Gaza continues to be unreachable to the outside world after the cutting of phone and internet services, as humanitarian and media organisations warn the communications blackout could provide cover for atrocities in the besieged enclave.
Palestinians in Gaza were unable to communicate with people outside the enclave for a second day on Saturday after some of the heaviest bombing of the war and reports by Hamas of limited ground incursions by Israeli forces overnight.
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Palestinian telecoms provider Jawwal said late on Friday that Israel’s bombardment of the Strip had destroyed “all remaining international routes connecting Gaza to the outside world”.
Nida Ibrahim, reporting for Al Jazeera from Ramallah in the occupied West Bank, said on Saturday that there was “very, very minimal” information coming out of the Gaza Strip.
“After Gaza went into darkness with no communications, no phones, no internet connections, Palestinians here outside of Gaza and elsewhere … feel that they are also being kept in the dark about what’s going on,” Ibrahim said.
“They can’t check on their friends, on their loved ones [and] family members to check if they’re alive or not.”
Amnesty International said it had lost contact with its colleagues in Gaza and the lack of communications was making it increasingly challenging to document rights abuses.
“This communications blackout means that it will be even more difficult to obtain critical information and evidence about human rights violations and war crimes being committed against Palestinian civilians in Gaza, and to hear directly from those experiencing the violations,” Erika Guevara Rosas, senior director of research, advocacy, policy and campaigns, said in a statement on Friday.
Deborah Brown, the senior technology and human rights researcher at Human Rights Watch, said the blackout risked “providing cover for mass atrocities and contributing to impunity for human rights violations”.
Cindy McCain, executive director of the UN World Food Programme, said on Twitter, now X, that the WFP has “lost contact” with its Gaza teams.
“The silence is deafening,” she wrote.
We have lost contact with our teams in #Gaza.
The silence is deafening.
As conflict rages on, I am extremely worried for the safety of all humanitarian workers and civilians.
We are at a tipping point. Humanity must prevail.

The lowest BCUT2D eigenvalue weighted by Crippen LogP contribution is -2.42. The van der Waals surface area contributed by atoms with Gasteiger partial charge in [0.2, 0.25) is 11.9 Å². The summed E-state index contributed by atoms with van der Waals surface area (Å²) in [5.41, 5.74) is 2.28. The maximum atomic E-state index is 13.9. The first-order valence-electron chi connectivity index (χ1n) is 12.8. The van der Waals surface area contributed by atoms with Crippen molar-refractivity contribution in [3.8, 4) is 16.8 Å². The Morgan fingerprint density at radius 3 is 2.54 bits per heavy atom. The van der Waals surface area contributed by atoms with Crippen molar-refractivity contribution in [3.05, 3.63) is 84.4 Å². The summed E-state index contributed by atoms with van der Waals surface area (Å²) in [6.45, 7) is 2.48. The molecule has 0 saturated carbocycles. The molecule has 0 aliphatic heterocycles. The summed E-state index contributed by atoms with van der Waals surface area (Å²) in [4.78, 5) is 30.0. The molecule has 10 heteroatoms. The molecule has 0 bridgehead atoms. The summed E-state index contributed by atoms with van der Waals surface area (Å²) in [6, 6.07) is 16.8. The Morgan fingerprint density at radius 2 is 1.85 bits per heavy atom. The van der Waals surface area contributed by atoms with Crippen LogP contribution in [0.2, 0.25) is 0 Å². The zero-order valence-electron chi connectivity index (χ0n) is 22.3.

— Cindy McCain (@WFPChief) October 28, 2023
The collapse of communications services in Gaza came as Israel ramped up its bombardment before an expected full-scale ground offensive on the enclave.
Tedros Adhanom Ghebreyesus, director-general of the World Health Organization, posted on X that the blackout is “making it impossible for ambulances to reach the injured”.
“We are still out of touch with our staff and health facilities. I’m worried about their safety,” he said.
Reports of intense bombardment in Gaza are extremely distressing.
Evacuation of patients is not possible under such circumstances, nor to find safe shelter.
The blackout is also making it impossible for ambulances to reach the injured.
We are still out of touch with our staff…
— Tedros Adhanom Ghebreyesus (@DrTedros) October 28, 2023
The Committee to Protect Journalists also warned that the “news blackout” could lead to “serious consequences”, including the spread of misinformation.
The cutoff means that casualty figures from attacks and details of ground fighting could not immediately be fully known. Only some satellite phones continued to function.
Al Jazeera correspondents in the Gaza Strip have been able to provide sporadic updates via satellite but direct communication is often hampered due to the near-total communications blackout in the enclave.
On Friday, Al Jazeera’s Safwat Kahlout, reporting from Gaza City, said the latest Israeli air raids had been far greater in intensity compared with previous attacks.
“Today is the worst in terms of the strength of the Israeli fire, and we can hear some explosions … coming from the sea as well, specifically in the north of the Gaza Strip,” Kahlout said.
Al Jazeera’s Tareq Abu Azzoum, reporting from Khan Younis in Gaza, said on Friday that residents were “terrified and afraid” after being left “totally isolated”.
Israel has launched countless air raids on Gaza in response to Hamas’s October 7 attacks inside the country, which Israeli officials say killed 1,405 people, mostly civilians.
At least 7703 Palestinians, including 3595 children, have been killed in Israeli air attacks, according to Palestinian officials.